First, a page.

Learning how to write… again.

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I was seven years old when I wrote my first book.  The main character wandered along the street, asking others “Would you be my friend?”  It had a happy ending, although I can’t remember much more about it.

Over the course of my life I’ve gone through cycles of writing fiction intensively for several years, then completely dropping it for a few more years.  My most recent writing cycle was 2005 through 2011, when I was a regular participant in National Novel Writing Month (NaNoWriMo) and got to the 50,000-word finish line six times in six successive Novembers.  On my last outing in November 2011 I only got about 5,000 words into the story before stopping.  Life had staged an intervention:  I had slipped on some stairs and fractured a leg bone; my car had been rear-ended at an intersection and I was hobbling around town trying to locate a replacement; and Wednesday nights were off limits for writing because by then I was a dedicated participant in the local community band scene.

Well, I’m back.  And this time I’m actually going to publish something.

Due to a serendipitous encounter at the supermarket with an old acquaintance — a lot of that going on nowadays! — I’ve hooked up with a writing group again.  The last such group had dissolved, with one of the principals moving out of town and another passing away, and because writing had taken a back seat to music I hadn’t been in a massive hurry to locate a new one.  It still annoyed me to have half a dozen first-draft manuscripts just sitting around the house, and I intended to do something with those stories eventually.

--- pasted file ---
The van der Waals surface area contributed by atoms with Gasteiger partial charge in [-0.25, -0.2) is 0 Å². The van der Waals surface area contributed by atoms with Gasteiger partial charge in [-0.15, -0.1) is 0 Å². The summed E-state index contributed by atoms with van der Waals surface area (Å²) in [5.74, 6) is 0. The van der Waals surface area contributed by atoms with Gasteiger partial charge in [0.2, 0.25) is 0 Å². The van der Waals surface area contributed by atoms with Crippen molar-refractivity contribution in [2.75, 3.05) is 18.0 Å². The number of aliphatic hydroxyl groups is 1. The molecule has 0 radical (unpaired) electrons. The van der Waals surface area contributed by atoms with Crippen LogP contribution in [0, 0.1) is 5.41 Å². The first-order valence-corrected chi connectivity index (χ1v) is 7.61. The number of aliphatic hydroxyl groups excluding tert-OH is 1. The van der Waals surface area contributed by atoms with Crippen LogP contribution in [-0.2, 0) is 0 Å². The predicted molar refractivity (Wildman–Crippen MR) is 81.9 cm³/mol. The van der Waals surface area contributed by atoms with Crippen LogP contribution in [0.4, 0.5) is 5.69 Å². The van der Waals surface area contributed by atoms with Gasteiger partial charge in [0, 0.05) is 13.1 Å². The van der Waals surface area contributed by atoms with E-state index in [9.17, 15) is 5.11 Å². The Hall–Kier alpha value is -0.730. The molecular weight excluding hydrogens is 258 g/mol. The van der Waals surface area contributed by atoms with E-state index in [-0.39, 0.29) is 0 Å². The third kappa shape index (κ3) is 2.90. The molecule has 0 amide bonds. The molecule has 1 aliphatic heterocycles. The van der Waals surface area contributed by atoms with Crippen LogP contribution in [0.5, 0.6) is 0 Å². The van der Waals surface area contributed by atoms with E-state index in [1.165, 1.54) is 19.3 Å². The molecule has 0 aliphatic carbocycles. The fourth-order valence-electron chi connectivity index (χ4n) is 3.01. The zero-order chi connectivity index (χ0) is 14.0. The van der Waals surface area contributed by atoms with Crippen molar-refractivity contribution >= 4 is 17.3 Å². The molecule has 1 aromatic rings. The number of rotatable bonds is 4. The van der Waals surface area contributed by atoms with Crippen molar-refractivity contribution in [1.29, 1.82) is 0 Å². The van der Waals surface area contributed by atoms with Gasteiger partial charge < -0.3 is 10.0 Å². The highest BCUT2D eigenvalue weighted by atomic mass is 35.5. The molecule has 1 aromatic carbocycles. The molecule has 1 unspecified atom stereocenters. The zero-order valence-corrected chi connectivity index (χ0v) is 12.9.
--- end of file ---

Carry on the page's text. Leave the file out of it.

Last Thursday evening was an eye-opener, enlightening and humbling.  Because my old novels are currently on a USB key in a safety deposit box downtown, and in a jumbled pile of print-outs in a box on my office floor, and possibly on an external hard drive that needs to be hooked up sometime so that I can see what’s on it, I decided instead to read out this post from this blog.  The feedback was an “Aha!” moment of epic proportions.  Although I had described a chaotic jumble of goings-on, and my efforts to get from hither to yon to get everything done, one key element was missing.


For someone who aspires to be a serious writer, this is a rather grave omission.  I’ve known for some time, over multiple writing/not-writing cycles, that my style changes markedly every time I return for another attempt.  It never even occurred to me that something had been left behind in the transition to the latest style.

Well, now I know what I have to do.  As I rework characters that had been lightly sketched out in the race for 50,000 NaNoWriMo words, it’s necessary to put a few gouges and scratches in their personalities.  I have one female lead in particular who’s much too Mary Sue for my tastes, and I am determined to make her into less of a Good Girl and more of a jerk.  I had a second “Aha!” at the writer’s group that showed me a way to do that:  With each story, her experiences wear her down a little bit more and she acquires a few more flaws in response to what she’s going through.

And somewhere along the way, she is going to learn how to feel something, whether she wants to or not.


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